Earlier this year the STM Association -- a trade association for academic and professional publishers -- started a project called RA21: Resource Access in the 21st Century. The project is a renewed approach to moving past network address recognition and proxy agents as a way of authenticating access to licensed content. I describe the RA21 effort in general on the Index Data blog and listed some of the potential impacts on the FOLIO project.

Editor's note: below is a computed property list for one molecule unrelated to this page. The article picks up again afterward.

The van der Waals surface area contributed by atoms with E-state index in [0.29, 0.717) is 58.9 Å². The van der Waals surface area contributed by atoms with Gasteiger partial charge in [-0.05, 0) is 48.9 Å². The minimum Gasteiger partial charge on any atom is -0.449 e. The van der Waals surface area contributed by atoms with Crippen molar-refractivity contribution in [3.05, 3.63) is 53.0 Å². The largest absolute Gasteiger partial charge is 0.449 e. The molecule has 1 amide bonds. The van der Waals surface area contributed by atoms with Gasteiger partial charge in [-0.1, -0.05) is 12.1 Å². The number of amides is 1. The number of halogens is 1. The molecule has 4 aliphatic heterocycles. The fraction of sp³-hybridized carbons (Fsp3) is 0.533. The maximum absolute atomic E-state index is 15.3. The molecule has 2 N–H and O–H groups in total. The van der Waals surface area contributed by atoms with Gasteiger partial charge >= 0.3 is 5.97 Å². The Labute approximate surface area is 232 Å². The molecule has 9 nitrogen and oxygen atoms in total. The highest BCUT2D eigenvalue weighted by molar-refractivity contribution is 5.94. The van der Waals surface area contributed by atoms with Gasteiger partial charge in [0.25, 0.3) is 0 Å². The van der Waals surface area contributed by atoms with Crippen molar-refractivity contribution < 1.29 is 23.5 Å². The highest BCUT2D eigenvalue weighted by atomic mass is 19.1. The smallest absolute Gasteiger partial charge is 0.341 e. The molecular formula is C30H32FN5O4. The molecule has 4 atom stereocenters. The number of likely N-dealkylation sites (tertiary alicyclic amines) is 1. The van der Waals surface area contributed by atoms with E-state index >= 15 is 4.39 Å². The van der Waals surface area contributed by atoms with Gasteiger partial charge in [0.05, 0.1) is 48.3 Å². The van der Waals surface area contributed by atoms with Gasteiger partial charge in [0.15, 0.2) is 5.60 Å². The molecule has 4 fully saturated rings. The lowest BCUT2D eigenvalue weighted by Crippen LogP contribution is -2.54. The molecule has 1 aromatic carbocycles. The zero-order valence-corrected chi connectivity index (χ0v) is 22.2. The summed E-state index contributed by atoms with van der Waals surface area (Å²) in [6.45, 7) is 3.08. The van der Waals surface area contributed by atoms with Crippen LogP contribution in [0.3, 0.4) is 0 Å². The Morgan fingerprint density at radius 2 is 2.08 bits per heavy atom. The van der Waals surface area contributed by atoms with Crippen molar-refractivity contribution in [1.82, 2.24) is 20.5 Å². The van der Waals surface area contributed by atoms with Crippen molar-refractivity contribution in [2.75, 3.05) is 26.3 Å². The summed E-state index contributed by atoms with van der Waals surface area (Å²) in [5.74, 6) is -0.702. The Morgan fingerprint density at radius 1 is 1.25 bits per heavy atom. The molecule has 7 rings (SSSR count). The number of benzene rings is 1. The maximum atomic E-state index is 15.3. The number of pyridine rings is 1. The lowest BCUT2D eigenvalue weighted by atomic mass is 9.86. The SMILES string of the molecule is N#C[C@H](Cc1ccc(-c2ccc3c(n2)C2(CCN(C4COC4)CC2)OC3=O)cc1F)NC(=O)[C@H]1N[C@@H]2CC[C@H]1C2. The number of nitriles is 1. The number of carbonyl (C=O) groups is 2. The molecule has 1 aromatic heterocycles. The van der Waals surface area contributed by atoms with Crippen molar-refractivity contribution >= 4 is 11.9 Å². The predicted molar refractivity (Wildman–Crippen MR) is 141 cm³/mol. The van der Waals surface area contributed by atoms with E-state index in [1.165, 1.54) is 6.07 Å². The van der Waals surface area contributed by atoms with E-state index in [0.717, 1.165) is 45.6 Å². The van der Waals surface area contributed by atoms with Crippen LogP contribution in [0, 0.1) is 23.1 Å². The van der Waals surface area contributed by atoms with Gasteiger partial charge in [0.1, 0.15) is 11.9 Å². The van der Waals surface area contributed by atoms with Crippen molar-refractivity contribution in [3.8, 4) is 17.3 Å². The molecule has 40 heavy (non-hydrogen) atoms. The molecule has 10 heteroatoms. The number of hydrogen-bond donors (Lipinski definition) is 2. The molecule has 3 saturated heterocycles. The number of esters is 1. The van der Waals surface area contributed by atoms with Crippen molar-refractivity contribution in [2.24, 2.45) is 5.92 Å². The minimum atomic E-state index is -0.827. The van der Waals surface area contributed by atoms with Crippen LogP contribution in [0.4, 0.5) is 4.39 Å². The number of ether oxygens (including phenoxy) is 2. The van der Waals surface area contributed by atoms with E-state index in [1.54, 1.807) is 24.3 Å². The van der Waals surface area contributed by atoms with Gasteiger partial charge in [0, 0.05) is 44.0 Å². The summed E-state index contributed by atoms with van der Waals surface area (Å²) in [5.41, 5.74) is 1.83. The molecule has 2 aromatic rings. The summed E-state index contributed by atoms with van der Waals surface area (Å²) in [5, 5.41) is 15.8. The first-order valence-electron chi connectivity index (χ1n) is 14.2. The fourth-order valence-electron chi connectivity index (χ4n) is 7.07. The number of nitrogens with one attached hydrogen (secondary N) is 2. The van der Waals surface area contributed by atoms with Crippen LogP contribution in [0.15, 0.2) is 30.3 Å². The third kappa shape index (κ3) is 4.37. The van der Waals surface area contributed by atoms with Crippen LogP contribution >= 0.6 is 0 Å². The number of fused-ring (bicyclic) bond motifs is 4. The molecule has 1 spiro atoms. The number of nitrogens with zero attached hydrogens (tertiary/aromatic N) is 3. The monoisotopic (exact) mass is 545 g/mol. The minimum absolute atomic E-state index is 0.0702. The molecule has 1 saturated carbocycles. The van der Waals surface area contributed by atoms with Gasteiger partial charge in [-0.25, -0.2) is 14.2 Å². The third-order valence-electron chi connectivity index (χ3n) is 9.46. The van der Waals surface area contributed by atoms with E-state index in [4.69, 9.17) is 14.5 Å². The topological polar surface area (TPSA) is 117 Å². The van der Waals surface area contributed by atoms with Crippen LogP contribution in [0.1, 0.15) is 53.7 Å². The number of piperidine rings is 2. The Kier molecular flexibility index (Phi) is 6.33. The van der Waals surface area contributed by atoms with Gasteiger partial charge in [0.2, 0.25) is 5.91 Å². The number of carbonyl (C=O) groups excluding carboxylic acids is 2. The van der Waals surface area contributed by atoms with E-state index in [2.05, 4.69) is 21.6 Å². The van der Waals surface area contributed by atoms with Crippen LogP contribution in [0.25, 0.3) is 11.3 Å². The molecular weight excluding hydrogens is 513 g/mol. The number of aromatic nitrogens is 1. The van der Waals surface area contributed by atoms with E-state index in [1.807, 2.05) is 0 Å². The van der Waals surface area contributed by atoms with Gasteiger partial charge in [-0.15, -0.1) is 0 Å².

I attended an RA21 Project meeting last week and was struck by something that one of the presenters (I think it was Chris Shillum from Elsevier) said about the longevity of network address recognition. Paraphrasing, the utter simplicity of authenticating on-campus users with IP address recognition has slowed the development of solutions that enable off-campus access. I mean, it doesn't get any easier than the black-and-white decision on the server end to determine if the request is coming from a recognized address. If it is, you're in! If not, you're presented with the option to pay money to view the article. What if we added a little bit of process for on-campus users to benefit access by off-campus users? Say we asked on-campus users to authenticate themselves with a campus user id and password before getting access. And say we made it easier by automatically sending users to their campus single sign-on system when we could. And say that when we couldn't, we made the user experience of getting to their campus single sign-on system through consistent use of graphic design, wording, and page design by the content providers. That is what is envisioned for the RA21 project.